Behold the power of the Corner. A senior executive of Mandalay Resort & Casino contacted me and we had a nice conversation. He apologized profusely and — I believe — sincerely. It was a nice and appreciated gesture.

Just goes to show that the savvy executives at Mandalay Bay know just how competitive things are out there, and how fast news can travel on the Internet. Smart move.

Kudos to LSU making the Final Four. Rob and his Crab Apple Lane blog faction will be pleased to know that every obnoxious local-yokel sports radio talk show host out here in Phoenix not only gave the Tigers no chance – and I mean NO CHANCE – to beat Texas, they weren’t just satisfied dissing the round-ballers, they were taking shots at LSU’s football prospects this fall as well. As Rob would say, “Geaux Tigers!!”

Finally, just sos you know I’m big enough to admit when I make a mistake, I’m officially and forever off the Sergio Garcia bandwagon. And yes, Sergio – I am questioning whether you have the heart of a champion. What Stephen Ames did yesterday – THAT’S how champions perform in high-profile tournaments and majors. Sure any player (well, perhaps not The Great White Shank) can win a Buick Open or Taco Bell Invitational, but when it comes to the main stage, all you ever do is play 2 or 3 great rounds, get close, then fall off the face of the earth on the final day. And it’s not just your putter – don’t go blaming that – it’s your lack of heart, pure and simple. You want to stop that 10,000 lb. monkey from sucking on the back of your sun-burned neck? Do what Phil Mickelson did, set some quality time aside for you and your game, and focus-focus-focus. Once you win one, the rest is easy. Until then, don’t come calling for The Great White Shank’s help and support.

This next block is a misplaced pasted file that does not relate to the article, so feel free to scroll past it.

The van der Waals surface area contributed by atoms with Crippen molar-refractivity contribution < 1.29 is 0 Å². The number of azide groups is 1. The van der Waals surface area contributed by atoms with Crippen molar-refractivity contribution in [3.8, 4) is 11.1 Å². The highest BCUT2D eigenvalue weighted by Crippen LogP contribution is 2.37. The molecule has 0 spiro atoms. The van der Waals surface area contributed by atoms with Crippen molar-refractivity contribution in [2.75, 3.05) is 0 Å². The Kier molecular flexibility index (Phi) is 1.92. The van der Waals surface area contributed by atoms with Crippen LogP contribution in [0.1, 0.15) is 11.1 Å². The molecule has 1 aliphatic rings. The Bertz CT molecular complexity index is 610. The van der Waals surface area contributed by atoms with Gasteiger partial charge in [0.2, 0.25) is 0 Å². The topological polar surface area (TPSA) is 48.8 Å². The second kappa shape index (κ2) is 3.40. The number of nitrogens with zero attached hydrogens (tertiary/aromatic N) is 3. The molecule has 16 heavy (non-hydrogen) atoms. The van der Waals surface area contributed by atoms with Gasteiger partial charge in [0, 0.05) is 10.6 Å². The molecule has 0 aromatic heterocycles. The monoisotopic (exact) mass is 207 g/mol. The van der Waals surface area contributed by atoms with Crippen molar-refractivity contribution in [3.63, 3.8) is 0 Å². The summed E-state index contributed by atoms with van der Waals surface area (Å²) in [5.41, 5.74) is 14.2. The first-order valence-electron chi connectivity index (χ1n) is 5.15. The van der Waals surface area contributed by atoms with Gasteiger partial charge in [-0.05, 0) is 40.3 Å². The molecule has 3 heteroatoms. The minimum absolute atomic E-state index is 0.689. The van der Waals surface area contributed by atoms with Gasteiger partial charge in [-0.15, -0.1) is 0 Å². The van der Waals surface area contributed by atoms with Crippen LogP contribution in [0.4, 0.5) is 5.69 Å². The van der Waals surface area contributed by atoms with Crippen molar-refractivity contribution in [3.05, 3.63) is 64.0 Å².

Filed in: Golf & Sports,Goodboys,Politics & World Events by The Great White Shank at 18:21 | Comments (4)
March 24, 2006

…my favorite blog stops on a warm, dusty Friday afternoon…

The St. Paul city hall disses the Easter Bunny, big time. Both Powerline and Captains Quarters are locals, so, as you might expect, they’re the ones to go to for the local angle.

Instapundit is always one of my favorite pit stops. Today, both Glenn and Captains Quarters provide links and commentary on the West’s outrage at the recent sham election in Belarus. Jeez, where’s Jimmy Carter to pronounce the elections “legal” and “valid”?

The Anchoress links to a story about a much-awaited study researching the impact of prayer on healing. Her site is always an interesting read. Check it out!